Nearly four months after schools closed, it’s time parents heard a bit more about what that appropriate education will look like in September. Will there be a camera in the classroom, so that teachers can teach the students at home and in class simultaneously for the full school day? Will the department stump up for a laptop, tablet, and wifi access for every child in the country? What will be done to motivate reluctant remote learners? Or those with learning difficulties? Or those who don’t have the physical space or parental help to focus on their education? Will there be financial compensation for parents – especially those who reduce their hours at work to teach their children at home? I say “parents”, but it will mostly be mothers.
The alternative, of course, is to reopen schools to all students, every day.
Healthcare workers didn’t threaten to strike when they had to go to work in a place where social distancing isn’t possible
Public health guidance on social distancing is the main reason unions say this can’t be done. They’ve accused the government of behaving as if teachers have “magical immunity”. The TUI has threatened strike action if its members are expected to go back to work in a manner that puts them at risk. Certainly, the advice published by the HPSC last week shows how tricky social distancing in schools could be if the one-metre rule is maintained.
But crucially, the HPSC also says that social distancing “must be applied in a practical way, recognising that the learning environment cannot be dominated by a potentially counterproductive focus on this issue”. It talks about “maintaining as much distance as is reasonably practicable”. What it is actually asking for is for teachers to do what they’ve been trained to do, and apply common sense. They should discourage children from getting too close, and ensure everyone washes their hands often. There’s no reason everyone over 11 shouldn’t wear a mask, other than those with a good health reason to avoid them. Teachers should be given PPE, and those who are medically vulnerable should be allowed to stay home and teach remotely.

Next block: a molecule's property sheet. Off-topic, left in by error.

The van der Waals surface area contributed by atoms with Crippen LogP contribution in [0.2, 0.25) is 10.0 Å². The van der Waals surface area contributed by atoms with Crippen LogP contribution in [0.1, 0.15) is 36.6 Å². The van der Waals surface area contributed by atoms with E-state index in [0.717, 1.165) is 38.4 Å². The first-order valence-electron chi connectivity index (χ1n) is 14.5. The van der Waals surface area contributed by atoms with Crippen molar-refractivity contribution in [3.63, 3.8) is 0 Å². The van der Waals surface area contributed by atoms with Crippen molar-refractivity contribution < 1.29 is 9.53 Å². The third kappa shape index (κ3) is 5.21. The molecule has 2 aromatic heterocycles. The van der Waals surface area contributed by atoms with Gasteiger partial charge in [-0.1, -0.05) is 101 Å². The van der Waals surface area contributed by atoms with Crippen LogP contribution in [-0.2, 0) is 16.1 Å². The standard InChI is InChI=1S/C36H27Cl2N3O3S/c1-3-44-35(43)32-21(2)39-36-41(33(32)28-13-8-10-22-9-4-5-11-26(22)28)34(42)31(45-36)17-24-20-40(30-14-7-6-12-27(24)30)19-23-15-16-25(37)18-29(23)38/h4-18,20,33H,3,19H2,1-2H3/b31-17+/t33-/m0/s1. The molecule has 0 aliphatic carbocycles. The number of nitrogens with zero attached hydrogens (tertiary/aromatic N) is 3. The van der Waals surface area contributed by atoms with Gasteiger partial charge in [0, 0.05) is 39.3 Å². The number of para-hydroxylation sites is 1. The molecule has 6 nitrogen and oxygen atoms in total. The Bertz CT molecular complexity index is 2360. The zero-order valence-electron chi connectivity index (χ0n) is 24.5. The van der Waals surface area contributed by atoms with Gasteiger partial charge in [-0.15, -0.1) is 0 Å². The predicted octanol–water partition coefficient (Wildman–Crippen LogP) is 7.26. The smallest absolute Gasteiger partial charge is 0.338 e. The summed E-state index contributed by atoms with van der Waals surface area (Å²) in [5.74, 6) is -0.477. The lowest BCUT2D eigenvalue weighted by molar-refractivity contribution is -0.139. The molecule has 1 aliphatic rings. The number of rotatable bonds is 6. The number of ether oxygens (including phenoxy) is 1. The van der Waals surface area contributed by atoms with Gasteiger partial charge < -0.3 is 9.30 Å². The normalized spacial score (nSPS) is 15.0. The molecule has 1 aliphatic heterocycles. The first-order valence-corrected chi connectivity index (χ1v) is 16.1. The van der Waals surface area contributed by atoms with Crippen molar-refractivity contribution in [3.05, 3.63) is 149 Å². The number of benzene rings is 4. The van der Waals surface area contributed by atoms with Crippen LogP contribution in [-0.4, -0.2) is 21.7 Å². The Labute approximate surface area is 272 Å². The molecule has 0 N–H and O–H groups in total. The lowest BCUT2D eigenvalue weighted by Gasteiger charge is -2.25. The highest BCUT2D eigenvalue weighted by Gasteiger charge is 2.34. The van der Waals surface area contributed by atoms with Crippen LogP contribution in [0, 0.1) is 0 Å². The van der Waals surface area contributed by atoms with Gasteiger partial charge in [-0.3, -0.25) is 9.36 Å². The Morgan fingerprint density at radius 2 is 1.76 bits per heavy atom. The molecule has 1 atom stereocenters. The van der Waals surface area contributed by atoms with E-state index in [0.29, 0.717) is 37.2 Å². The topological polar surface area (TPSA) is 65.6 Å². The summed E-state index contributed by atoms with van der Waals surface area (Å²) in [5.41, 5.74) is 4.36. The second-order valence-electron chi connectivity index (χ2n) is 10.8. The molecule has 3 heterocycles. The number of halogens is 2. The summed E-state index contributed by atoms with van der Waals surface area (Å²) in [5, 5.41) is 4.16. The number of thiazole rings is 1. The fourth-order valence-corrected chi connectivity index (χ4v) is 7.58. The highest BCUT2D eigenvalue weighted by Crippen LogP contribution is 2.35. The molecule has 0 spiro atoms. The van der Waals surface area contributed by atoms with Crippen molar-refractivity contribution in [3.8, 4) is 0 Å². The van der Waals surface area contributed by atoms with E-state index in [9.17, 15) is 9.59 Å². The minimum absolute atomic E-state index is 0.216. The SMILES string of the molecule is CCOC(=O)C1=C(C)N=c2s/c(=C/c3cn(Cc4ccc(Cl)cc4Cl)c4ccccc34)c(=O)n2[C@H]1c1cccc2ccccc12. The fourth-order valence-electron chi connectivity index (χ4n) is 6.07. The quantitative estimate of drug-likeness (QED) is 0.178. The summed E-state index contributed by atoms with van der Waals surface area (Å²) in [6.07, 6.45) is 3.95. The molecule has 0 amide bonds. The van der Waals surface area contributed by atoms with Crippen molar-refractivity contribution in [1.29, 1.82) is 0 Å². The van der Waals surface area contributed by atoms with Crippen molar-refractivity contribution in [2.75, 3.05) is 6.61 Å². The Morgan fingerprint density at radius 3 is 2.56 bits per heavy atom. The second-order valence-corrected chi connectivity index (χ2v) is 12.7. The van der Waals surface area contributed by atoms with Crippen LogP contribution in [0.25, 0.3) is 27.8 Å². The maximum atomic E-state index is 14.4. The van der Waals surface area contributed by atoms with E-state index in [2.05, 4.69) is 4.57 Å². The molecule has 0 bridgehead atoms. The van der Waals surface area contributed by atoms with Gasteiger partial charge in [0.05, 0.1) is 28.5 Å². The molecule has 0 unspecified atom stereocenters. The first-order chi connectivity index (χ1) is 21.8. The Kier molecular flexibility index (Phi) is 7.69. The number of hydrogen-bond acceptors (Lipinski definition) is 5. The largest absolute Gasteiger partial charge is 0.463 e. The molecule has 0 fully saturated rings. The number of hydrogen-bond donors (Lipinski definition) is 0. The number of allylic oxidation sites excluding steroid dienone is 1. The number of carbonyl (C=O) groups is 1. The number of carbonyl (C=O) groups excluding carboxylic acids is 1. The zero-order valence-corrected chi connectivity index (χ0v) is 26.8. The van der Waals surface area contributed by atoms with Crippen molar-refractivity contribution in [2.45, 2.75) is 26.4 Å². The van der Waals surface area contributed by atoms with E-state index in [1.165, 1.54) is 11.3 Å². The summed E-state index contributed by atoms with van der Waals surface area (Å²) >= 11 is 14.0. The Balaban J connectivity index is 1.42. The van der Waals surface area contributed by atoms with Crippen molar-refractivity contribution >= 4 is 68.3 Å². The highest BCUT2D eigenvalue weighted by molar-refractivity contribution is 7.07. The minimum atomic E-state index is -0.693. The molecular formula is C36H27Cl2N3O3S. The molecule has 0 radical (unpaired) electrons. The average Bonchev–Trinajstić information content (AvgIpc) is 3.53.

In reality, there are lots of sectors getting on perfectly well by applying common sense to social distancing, and none of them have magical immunity either. Healthcare workers didn’t threaten to strike when they had to go to work in a place where social distancing isn’t possible – they put on their PPE and went straight into the frontline. Hairdressers strapped on their visors and masks and got enthusiastically back to work this week. Home care workers, GPs, public transport drivers, retail workers have been working throughout.
Other than the vocal ones on Twitter, who shout down any discussion on reopening with roars of “teacher-bashing” – or, the troll’s favourite, “why did you bother having kids?” – most teachers are champing at the bit to get back to the classroom before the education gap becomes an unbridgeable chasm. They know children’s education cannot wait until it is 100 per cent safe. There’s no such thing. Yes, there was an outbreak in Israel after schools reopened. But schools are open in Austria, Denmark, Germany and Norway, and there have been no spikes there.
Some pubs have already reopened, despite being a petri dish for coronavirus transmission. And yet we still haven’t got anything like a sensible plan for schools reopening, where the risk is measurably much lower. Just some interim advice about a probable, optimum, possible partial reopening. Maybe.